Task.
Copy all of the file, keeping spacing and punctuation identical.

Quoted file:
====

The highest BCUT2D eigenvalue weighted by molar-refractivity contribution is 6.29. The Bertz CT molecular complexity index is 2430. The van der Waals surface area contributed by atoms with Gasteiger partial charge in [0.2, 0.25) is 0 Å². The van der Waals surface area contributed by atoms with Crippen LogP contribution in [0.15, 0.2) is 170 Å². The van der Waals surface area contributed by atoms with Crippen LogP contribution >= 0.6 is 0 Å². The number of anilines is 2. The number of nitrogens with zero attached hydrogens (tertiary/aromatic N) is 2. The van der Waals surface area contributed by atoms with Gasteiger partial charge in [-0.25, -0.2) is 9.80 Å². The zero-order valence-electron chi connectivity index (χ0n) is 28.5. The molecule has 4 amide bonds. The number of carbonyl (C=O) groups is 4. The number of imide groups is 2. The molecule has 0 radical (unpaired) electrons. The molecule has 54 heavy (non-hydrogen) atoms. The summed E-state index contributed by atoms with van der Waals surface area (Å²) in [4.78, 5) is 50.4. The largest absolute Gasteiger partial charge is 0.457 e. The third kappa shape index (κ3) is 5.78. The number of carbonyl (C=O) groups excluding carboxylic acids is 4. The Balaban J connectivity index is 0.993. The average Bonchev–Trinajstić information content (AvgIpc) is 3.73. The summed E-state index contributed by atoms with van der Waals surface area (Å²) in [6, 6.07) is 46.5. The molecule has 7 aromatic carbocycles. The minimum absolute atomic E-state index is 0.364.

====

The highest BCUT2D eigenvalue weighted by molar-refractivity contribution is 6.29. The Bertz CT molecular complexity index is 2430. The van der Waals surface area contributed by atoms with Gasteiger partial charge in [0.2, 0.25) is 0 Å². The van der Waals surface area contributed by atoms with Crippen LogP contribution in [0.15, 0.2) is 170 Å². The van der Waals surface area contributed by atoms with Crippen LogP contribution >= 0.6 is 0 Å². The number of anilines is 2. The number of nitrogens with zero attached hydrogens (tertiary/aromatic N) is 2. The van der Waals surface area contributed by atoms with Gasteiger partial charge in [-0.25, -0.2) is 9.80 Å². The zero-order valence-electron chi connectivity index (χ0n) is 28.5. The molecule has 4 amide bonds. The number of carbonyl (C=O) groups is 4. The number of imide groups is 2. The molecule has 0 radical (unpaired) electrons. The molecule has 54 heavy (non-hydrogen) atoms. The summed E-state index contributed by atoms with van der Waals surface area (Å²) in [4.78, 5) is 50.4. The largest absolute Gasteiger partial charge is 0.457 e. The third kappa shape index (κ3) is 5.78. The number of carbonyl (C=O) groups excluding carboxylic acids is 4. The Balaban J connectivity index is 0.993. The average Bonchev–Trinajstić information content (AvgIpc) is 3.73. The summed E-state index contributed by atoms with van der Waals surface area (Å²) in [6, 6.07) is 46.5. The molecule has 7 aromatic carbocycles. The minimum absolute atomic E-state index is 0.364.